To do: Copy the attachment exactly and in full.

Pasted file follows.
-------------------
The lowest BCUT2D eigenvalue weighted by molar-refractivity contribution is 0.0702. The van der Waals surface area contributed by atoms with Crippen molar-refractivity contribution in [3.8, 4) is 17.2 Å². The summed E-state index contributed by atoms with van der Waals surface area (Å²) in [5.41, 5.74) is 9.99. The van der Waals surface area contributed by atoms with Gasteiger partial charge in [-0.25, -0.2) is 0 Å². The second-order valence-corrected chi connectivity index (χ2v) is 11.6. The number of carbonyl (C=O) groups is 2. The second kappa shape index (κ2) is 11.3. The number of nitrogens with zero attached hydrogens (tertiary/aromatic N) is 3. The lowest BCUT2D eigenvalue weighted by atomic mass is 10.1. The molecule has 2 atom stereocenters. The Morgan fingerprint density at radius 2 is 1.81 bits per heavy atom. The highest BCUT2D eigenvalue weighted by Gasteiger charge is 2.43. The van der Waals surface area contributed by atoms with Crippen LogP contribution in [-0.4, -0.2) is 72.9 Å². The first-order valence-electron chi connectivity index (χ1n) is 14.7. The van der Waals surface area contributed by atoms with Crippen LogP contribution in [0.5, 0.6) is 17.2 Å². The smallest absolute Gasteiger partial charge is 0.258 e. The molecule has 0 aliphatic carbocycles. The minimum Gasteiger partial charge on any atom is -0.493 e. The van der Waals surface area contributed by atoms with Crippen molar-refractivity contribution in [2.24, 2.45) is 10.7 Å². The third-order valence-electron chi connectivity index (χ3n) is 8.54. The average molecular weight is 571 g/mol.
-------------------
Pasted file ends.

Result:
The lowest BCUT2D eigenvalue weighted by molar-refractivity contribution is 0.0702. The van der Waals surface area contributed by atoms with Crippen molar-refractivity contribution in [3.8, 4) is 17.2 Å². The summed E-state index contributed by atoms with van der Waals surface area (Å²) in [5.41, 5.74) is 9.99. The van der Waals surface area contributed by atoms with Gasteiger partial charge in [-0.25, -0.2) is 0 Å². The second-order valence-corrected chi connectivity index (χ2v) is 11.6. The number of carbonyl (C=O) groups is 2. The second kappa shape index (κ2) is 11.3. The number of nitrogens with zero attached hydrogens (tertiary/aromatic N) is 3. The lowest BCUT2D eigenvalue weighted by atomic mass is 10.1. The molecule has 2 atom stereocenters. The Morgan fingerprint density at radius 2 is 1.81 bits per heavy atom. The highest BCUT2D eigenvalue weighted by Gasteiger charge is 2.43. The van der Waals surface area contributed by atoms with Crippen LogP contribution in [-0.4, -0.2) is 72.9 Å². The first-order valence-electron chi connectivity index (χ1n) is 14.7. The van der Waals surface area contributed by atoms with Crippen LogP contribution in [0.5, 0.6) is 17.2 Å². The smallest absolute Gasteiger partial charge is 0.258 e. The molecule has 0 aliphatic carbocycles. The minimum Gasteiger partial charge on any atom is -0.493 e. The van der Waals surface area contributed by atoms with Crippen molar-refractivity contribution in [2.24, 2.45) is 10.7 Å². The third-order valence-electron chi connectivity index (χ3n) is 8.54. The average molecular weight is 571 g/mol.